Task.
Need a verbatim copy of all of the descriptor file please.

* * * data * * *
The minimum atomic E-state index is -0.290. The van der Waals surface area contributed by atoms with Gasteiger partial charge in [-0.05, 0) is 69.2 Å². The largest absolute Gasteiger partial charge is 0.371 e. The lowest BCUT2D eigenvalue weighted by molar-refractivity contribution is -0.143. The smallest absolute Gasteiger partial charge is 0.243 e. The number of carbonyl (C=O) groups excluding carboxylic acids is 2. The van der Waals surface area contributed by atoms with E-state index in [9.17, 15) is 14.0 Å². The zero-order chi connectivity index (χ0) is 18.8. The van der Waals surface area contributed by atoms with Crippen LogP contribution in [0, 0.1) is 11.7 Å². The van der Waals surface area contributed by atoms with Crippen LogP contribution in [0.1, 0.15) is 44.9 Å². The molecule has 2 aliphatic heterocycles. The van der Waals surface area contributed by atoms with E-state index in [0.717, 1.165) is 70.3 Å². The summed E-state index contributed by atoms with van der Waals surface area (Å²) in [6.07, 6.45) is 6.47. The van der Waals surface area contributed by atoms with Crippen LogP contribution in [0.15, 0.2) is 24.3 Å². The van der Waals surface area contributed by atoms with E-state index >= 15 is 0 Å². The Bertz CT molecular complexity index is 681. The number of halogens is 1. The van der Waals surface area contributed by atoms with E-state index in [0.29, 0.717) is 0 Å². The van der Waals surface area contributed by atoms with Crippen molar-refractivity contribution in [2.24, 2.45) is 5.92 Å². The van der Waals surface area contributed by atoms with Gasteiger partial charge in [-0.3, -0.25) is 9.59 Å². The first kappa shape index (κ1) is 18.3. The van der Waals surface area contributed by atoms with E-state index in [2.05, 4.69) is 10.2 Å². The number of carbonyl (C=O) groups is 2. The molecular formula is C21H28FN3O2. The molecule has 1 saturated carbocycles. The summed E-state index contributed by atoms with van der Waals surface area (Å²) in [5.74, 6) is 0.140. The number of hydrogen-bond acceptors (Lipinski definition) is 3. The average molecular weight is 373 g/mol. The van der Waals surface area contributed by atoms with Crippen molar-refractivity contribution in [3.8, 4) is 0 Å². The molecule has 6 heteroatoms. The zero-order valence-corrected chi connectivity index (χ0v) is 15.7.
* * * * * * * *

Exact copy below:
The minimum atomic E-state index is -0.290. The van der Waals surface area contributed by atoms with Gasteiger partial charge in [-0.05, 0) is 69.2 Å². The largest absolute Gasteiger partial charge is 0.371 e. The lowest BCUT2D eigenvalue weighted by molar-refractivity contribution is -0.143. The smallest absolute Gasteiger partial charge is 0.243 e. The number of carbonyl (C=O) groups excluding carboxylic acids is 2. The van der Waals surface area contributed by atoms with E-state index in [9.17, 15) is 14.0 Å². The zero-order chi connectivity index (χ0) is 18.8. The van der Waals surface area contributed by atoms with Crippen LogP contribution in [0, 0.1) is 11.7 Å². The van der Waals surface area contributed by atoms with Crippen LogP contribution in [0.1, 0.15) is 44.9 Å². The molecule has 2 aliphatic heterocycles. The van der Waals surface area contributed by atoms with E-state index in [0.717, 1.165) is 70.3 Å². The summed E-state index contributed by atoms with van der Waals surface area (Å²) in [6.07, 6.45) is 6.47. The van der Waals surface area contributed by atoms with Crippen LogP contribution in [0.15, 0.2) is 24.3 Å². The van der Waals surface area contributed by atoms with E-state index >= 15 is 0 Å². The Bertz CT molecular complexity index is 681. The number of halogens is 1. The van der Waals surface area contributed by atoms with E-state index in [0.29, 0.717) is 0 Å². The van der Waals surface area contributed by atoms with Crippen molar-refractivity contribution in [2.24, 2.45) is 5.92 Å². The van der Waals surface area contributed by atoms with Gasteiger partial charge in [-0.3, -0.25) is 9.59 Å². The first kappa shape index (κ1) is 18.3. The van der Waals surface area contributed by atoms with E-state index in [2.05, 4.69) is 10.2 Å². The number of carbonyl (C=O) groups is 2. The molecular formula is C21H28FN3O2. The molecule has 1 saturated carbocycles. The summed E-state index contributed by atoms with van der Waals surface area (Å²) in [5.74, 6) is 0.140. The number of hydrogen-bond acceptors (Lipinski definition) is 3. The average molecular weight is 373 g/mol. The van der Waals surface area contributed by atoms with Crippen molar-refractivity contribution in [3.8, 4) is 0 Å². The molecule has 6 heteroatoms. The zero-order valence-corrected chi connectivity index (χ0v) is 15.7.